objects, and two that refer to the con- demic and museum backgrounds of museum and the heritage site. In 'Eval-
texts within which culture is con- the authors. Each essay presents a uating Exhibitions: History Museums
structed rather than in the objects case study with the common objective and Material Culture', Ellen Paul
through which it is made physically of researching a particular aspect of Kenker bases her essay on period
manifest. Of the first pair, American Americanness with varying degrees rooms around the politics of museum
Material Culture mainly refers to 'ma- of focus on material culture as an practice and addresses basic questions
terial culture' as the artefacts within interpretive method, questioning its about the audience and the application
the privileged space of the museum or appropriateness to the study of of scholarship to the display of objects
the 'heritage' site, and Border Fetish- ethnic, national, gender and indi- as a means of interpreting the past. The
isms privileges the object as a focus of vidual identity, and discussing vari- dominant perspective of the anthology
primary attention and interest, delib- ous types of museum display and is from that of the museum curator
erately concentrating on materiality techniques. The case studies included: interpreting objects for the benefit of
and overturning the negative associa- animal artefacts in nineteenth-century the 'observant viewer', with an aware-
tion of the fetish. In the second pair of domestic interiors, twentieth-century ness of such practicalities as the impact
texts, neither Production of Culture/Cul- dolls in an educational museum pro- of the baby-stroller on the pace of the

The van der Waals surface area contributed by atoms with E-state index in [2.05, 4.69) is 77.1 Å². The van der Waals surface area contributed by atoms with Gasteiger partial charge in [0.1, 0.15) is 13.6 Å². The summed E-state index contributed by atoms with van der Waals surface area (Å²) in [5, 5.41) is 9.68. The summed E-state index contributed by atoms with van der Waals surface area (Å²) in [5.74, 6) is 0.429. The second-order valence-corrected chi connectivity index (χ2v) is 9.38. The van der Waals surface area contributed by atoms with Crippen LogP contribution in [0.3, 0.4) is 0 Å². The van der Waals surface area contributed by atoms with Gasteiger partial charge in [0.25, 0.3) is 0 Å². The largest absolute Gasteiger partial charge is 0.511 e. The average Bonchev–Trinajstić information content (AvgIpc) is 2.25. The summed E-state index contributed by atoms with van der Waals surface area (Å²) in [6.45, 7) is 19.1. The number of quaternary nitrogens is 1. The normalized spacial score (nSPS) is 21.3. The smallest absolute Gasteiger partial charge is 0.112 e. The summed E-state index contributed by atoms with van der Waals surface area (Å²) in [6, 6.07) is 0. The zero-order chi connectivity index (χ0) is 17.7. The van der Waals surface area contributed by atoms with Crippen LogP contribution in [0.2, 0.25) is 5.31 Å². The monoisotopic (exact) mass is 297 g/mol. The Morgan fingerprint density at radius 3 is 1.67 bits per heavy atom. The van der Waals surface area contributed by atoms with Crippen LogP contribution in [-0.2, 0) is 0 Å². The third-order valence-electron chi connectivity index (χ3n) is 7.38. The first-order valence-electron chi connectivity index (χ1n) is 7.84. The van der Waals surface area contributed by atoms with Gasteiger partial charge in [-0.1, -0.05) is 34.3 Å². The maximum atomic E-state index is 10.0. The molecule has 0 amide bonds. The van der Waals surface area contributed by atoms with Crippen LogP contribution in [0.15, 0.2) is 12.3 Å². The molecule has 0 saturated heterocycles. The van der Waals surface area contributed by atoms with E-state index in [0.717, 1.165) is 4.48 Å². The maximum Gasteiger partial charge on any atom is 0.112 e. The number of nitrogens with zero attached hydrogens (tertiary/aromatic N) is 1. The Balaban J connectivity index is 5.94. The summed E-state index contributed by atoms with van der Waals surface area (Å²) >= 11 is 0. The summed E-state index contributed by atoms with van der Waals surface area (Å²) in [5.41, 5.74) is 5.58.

tures of Production nor Popular Culture ject, the intimate 'secret' meanings of museum visitor.19 This aspect is not
and Everyday Life refer to materiality. portrait miniatures, the social dimen- the most original of the anthology
Nevertheless, the concepts and sion of Tupperware, leather stockings since it has been amply dealt with
methods discussed in order to explain and hunting shirts as representative of elsewhere by British and American

Journal of Design History Vol. 12 No. 4 ? i999 The Design History Society 375

This content downloaded from 147.46.182.251 on Wed, 16 Nov 2016 04:14:21 UTC
All use subject to http://about.jstor.org/terms
authors who have written extensively unfair criticism particularly in view of such transactions in the object itself
about collectors and collections from the vast amount of literature which he and therefore where object/subject
museological, anthropological and ignores, such as that dealing with con- relations should be investigated.
sociological points of view.2" Kenker's sumption directly related to material When the fetish object is cast in the
assertion that the 'crux of material culture.28 Carson's surprisingly pre- role of identity formation, as is the
culture study [is] to understand postmodem perspective-that his case of Border Fetishisms, it presumes
which object proves the clearest inter- 'professional responsibility is to con- a special quality that makes its mate-
section with a cultural concept' dis- tribute to the larger task of rewriting a riality more stubbornly percipient,
closes the perspective of a museum unified narrative of the nation's past', more obvious and less amenable to
curator using objects to convey a might derive from the imperative of cultural appropriation because it was
story rather than as a primary source the heritage-driven museum. So specifically brought into existence to
in the study of sociocultural history. although there is much to be learnt subvert any attempts to colonize, take
Keenly aware of competition posed by from the American branch of the ma- over, reform or exchange it for some-
the entertainment industry, she spec- terial culture field it should be seen as thing else. The feature that charac-
ulates that 'there may be little reason only one part of a much larger and terizes a fetish is that its function is
for the public to go to a static museum growing interdisciplinary field. always over-determined. Conven-